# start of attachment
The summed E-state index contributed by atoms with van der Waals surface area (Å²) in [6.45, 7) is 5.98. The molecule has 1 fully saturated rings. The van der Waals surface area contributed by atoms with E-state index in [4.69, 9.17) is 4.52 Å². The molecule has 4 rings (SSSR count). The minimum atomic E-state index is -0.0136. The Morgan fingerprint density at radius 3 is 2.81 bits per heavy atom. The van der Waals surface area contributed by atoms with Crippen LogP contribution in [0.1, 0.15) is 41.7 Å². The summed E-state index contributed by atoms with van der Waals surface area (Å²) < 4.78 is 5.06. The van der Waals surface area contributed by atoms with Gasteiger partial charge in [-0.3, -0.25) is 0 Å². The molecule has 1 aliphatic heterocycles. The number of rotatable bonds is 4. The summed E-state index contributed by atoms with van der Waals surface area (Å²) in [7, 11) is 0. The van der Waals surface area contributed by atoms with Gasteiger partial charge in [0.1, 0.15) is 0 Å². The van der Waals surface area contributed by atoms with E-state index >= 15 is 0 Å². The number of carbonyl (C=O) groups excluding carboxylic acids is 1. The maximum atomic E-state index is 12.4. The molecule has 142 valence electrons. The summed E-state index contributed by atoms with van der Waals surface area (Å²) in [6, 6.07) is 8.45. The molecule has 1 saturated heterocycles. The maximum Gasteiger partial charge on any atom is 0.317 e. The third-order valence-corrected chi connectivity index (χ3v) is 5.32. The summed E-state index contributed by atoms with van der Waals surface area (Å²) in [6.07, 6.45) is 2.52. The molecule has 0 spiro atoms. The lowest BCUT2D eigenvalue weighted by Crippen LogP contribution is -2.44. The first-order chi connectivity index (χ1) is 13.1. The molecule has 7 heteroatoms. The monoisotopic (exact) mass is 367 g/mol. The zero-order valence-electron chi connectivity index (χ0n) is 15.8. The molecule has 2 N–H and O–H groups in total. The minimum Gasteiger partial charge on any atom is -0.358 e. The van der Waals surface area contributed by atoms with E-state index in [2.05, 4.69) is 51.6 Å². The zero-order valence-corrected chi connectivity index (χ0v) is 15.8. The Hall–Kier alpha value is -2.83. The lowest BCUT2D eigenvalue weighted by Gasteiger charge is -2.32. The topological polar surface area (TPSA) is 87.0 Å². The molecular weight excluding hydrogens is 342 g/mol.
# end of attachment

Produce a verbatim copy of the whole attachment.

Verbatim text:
The summed E-state index contributed by atoms with van der Waals surface area (Å²) in [6.45, 7) is 5.98. The molecule has 1 fully saturated rings. The van der Waals surface area contributed by atoms with E-state index in [4.69, 9.17) is 4.52 Å². The molecule has 4 rings (SSSR count). The minimum atomic E-state index is -0.0136. The Morgan fingerprint density at radius 3 is 2.81 bits per heavy atom. The van der Waals surface area contributed by atoms with Crippen LogP contribution in [0.1, 0.15) is 41.7 Å². The summed E-state index contributed by atoms with van der Waals surface area (Å²) < 4.78 is 5.06. The van der Waals surface area contributed by atoms with Gasteiger partial charge in [-0.3, -0.25) is 0 Å². The molecule has 1 aliphatic heterocycles. The number of rotatable bonds is 4. The summed E-state index contributed by atoms with van der Waals surface area (Å²) in [7, 11) is 0. The van der Waals surface area contributed by atoms with Gasteiger partial charge in [0.1, 0.15) is 0 Å². The van der Waals surface area contributed by atoms with E-state index >= 15 is 0 Å². The number of carbonyl (C=O) groups excluding carboxylic acids is 1. The maximum atomic E-state index is 12.4. The molecule has 142 valence electrons. The summed E-state index contributed by atoms with van der Waals surface area (Å²) in [6, 6.07) is 8.45. The molecule has 1 saturated heterocycles. The maximum Gasteiger partial charge on any atom is 0.317 e. The third-order valence-corrected chi connectivity index (χ3v) is 5.32. The summed E-state index contributed by atoms with van der Waals surface area (Å²) in [6.07, 6.45) is 2.52. The molecule has 0 spiro atoms. The lowest BCUT2D eigenvalue weighted by Crippen LogP contribution is -2.44. The first-order chi connectivity index (χ1) is 13.1. The molecule has 7 heteroatoms. The monoisotopic (exact) mass is 367 g/mol. The zero-order valence-electron chi connectivity index (χ0n) is 15.8. The molecule has 2 N–H and O–H groups in total. The minimum Gasteiger partial charge on any atom is -0.358 e. The van der Waals surface area contributed by atoms with E-state index in [2.05, 4.69) is 51.6 Å². The zero-order valence-corrected chi connectivity index (χ0v) is 15.8. The Hall–Kier alpha value is -2.83. The lowest BCUT2D eigenvalue weighted by Gasteiger charge is -2.32. The topological polar surface area (TPSA) is 87.0 Å². The molecular weight excluding hydrogens is 342 g/mol.